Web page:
In the late 80s, in the city of Matamoros in Tamaulipas, Mexico, the narcosatanist merged human sacrifice rituals with drug trafficking under the lead of Adolfo Constanzo, a Cuban-American citizen, and Sara Aldrete, a Mexican woman.
Despite the sensationalist name given by the media, The Narcosatánicos were not satanic. Instead, they followed the syncretic religion of Palo Mayombe, originated in Congo, and developed in the Caribbean.
Constanzo and Aldrete believed that spells and rituals were the keys to success in the drug trafficking world, and they convinced many local drug cartels of such. Soon, he became a local guru, and performed ritualistic human sacrifices and spells for the traffickers, as a business partner. He used body parts, human brains, and dead black cats for his drinks and potions.
When an American pre-med student disappeared in 1989, American and Mexican police forces found Los Narcosatánicos near the border. 12 bodies were found, including the American student, with evident signs of mutilation and torture too horrific to describe.
Cornered and refusing to go to prison, Constanzo asked a follower to shoot him. He died in 1989. However, several of his followers, including Aldrete, are spending the rest of their lives in prison.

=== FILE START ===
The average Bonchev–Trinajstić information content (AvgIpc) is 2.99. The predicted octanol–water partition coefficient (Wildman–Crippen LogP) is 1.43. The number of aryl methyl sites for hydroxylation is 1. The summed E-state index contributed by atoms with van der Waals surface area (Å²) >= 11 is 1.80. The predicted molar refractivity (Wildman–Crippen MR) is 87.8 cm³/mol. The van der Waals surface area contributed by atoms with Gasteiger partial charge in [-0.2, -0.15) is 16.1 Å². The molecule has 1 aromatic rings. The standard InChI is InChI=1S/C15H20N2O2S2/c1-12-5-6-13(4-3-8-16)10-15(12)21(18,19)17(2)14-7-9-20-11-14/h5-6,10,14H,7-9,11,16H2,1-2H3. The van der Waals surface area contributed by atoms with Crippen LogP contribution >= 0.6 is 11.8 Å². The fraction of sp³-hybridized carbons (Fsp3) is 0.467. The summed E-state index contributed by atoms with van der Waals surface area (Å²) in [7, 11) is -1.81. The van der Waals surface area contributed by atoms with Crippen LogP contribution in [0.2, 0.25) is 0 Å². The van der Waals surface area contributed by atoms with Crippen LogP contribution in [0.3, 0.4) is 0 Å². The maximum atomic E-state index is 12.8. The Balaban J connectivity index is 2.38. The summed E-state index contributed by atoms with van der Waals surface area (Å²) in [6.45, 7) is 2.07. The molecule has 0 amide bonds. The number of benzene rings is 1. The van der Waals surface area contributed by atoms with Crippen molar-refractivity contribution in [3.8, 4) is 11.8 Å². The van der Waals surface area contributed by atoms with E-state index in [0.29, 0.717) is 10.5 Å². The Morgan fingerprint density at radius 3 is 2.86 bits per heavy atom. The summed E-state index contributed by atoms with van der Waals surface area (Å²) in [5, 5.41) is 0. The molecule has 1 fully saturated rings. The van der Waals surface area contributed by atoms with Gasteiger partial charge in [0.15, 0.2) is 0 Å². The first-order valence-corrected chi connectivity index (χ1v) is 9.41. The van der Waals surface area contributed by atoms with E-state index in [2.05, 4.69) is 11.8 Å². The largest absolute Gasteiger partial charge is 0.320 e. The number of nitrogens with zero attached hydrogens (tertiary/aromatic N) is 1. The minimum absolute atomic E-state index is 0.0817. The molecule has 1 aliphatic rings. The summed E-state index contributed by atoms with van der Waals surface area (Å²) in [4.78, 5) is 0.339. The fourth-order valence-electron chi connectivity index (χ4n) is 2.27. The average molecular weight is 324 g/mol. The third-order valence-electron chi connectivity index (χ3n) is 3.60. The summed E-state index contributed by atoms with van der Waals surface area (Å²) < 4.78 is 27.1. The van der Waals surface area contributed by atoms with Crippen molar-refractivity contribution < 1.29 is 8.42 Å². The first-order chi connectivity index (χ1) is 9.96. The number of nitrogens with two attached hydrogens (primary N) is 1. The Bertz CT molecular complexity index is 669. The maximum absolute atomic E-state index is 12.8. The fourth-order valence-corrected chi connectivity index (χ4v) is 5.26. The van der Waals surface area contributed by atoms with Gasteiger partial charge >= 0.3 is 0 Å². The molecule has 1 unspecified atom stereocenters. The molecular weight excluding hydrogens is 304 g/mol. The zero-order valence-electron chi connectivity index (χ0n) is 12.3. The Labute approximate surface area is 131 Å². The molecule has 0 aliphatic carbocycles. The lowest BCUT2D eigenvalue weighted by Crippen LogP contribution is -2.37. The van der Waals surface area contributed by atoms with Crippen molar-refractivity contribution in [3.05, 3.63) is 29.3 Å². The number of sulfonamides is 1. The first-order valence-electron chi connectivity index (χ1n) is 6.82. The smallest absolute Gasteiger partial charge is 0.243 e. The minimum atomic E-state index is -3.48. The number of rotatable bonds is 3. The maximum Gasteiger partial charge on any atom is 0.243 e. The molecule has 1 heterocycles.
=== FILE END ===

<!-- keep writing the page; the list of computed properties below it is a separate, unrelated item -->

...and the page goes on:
1. Peoples Temple of the Disciples of Christ.
Best known as simply Peoples Temple, the cult was founded by Jim Jones in 1955. He merged elements of Christianity with socialist and communist beliefs, as well as a strong anti-capitalist message.
Through his charisma, he gathered over a thousand members. Eventually, he convinced them to move to South America under the belief that it’d be a safe haven when the inevitable nuclear warfare starts. In reality, it was probably a way to avoid media exposure within the United States.
In Guayana Esequiba, a disputed territory between Venezuela and Guyana, Jones founded the Peoples Temple Agricultural Project—known as Jonestown.
Although Jones promised them a self-sustained paradise, the living conditions in Jonestown were a nightmare. The soil was not suited for agriculture, so the settlement had no food, no means of income, no hygiene, and no freedom. Armed men prevented the members from expressing disagreements.
However, abuse claims from ex-members prompted Congressman Leo Ryan to visit the settlement to investigate. As some defectors found the chance to escape, members shot Ryan, three journalists, and one defector to death.
Cornered, Jones chose death—and brought the rest down with him. Threatening them with guards, Jones forced 918 people to drink a beverage poisoned with cyanide.
It was not mass suicide. It was mass murder.